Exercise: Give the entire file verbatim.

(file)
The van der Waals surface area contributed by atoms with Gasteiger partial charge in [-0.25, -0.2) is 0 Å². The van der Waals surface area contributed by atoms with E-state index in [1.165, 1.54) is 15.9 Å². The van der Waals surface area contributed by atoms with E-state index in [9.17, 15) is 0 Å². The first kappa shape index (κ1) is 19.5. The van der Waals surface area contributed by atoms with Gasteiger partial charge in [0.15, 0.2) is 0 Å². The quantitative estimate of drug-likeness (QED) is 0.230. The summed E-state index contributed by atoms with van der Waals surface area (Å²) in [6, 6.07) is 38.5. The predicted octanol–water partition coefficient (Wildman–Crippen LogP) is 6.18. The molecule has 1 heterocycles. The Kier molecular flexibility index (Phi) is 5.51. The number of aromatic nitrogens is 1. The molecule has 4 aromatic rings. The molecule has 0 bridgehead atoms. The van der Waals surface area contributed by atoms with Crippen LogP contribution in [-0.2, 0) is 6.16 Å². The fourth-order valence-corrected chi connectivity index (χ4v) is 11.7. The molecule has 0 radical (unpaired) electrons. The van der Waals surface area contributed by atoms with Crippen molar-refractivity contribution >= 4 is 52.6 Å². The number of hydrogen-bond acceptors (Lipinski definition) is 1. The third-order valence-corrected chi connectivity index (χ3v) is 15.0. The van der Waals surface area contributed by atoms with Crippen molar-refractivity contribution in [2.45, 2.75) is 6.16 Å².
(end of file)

The van der Waals surface area contributed by atoms with Gasteiger partial charge in [-0.25, -0.2) is 0 Å². The van der Waals surface area contributed by atoms with E-state index in [1.165, 1.54) is 15.9 Å². The van der Waals surface area contributed by atoms with E-state index in [9.17, 15) is 0 Å². The first kappa shape index (κ1) is 19.5. The van der Waals surface area contributed by atoms with Gasteiger partial charge in [0.15, 0.2) is 0 Å². The quantitative estimate of drug-likeness (QED) is 0.230. The summed E-state index contributed by atoms with van der Waals surface area (Å²) in [6, 6.07) is 38.5. The predicted octanol–water partition coefficient (Wildman–Crippen LogP) is 6.18. The molecule has 1 heterocycles. The Kier molecular flexibility index (Phi) is 5.51. The number of aromatic nitrogens is 1. The molecule has 4 aromatic rings. The molecule has 0 bridgehead atoms. The van der Waals surface area contributed by atoms with Crippen LogP contribution in [-0.2, 0) is 6.16 Å². The fourth-order valence-corrected chi connectivity index (χ4v) is 11.7. The molecule has 0 radical (unpaired) electrons. The van der Waals surface area contributed by atoms with Crippen molar-refractivity contribution >= 4 is 52.6 Å². The number of hydrogen-bond acceptors (Lipinski definition) is 1. The third-order valence-corrected chi connectivity index (χ3v) is 15.0. The van der Waals surface area contributed by atoms with Crippen molar-refractivity contribution in [2.45, 2.75) is 6.16 Å².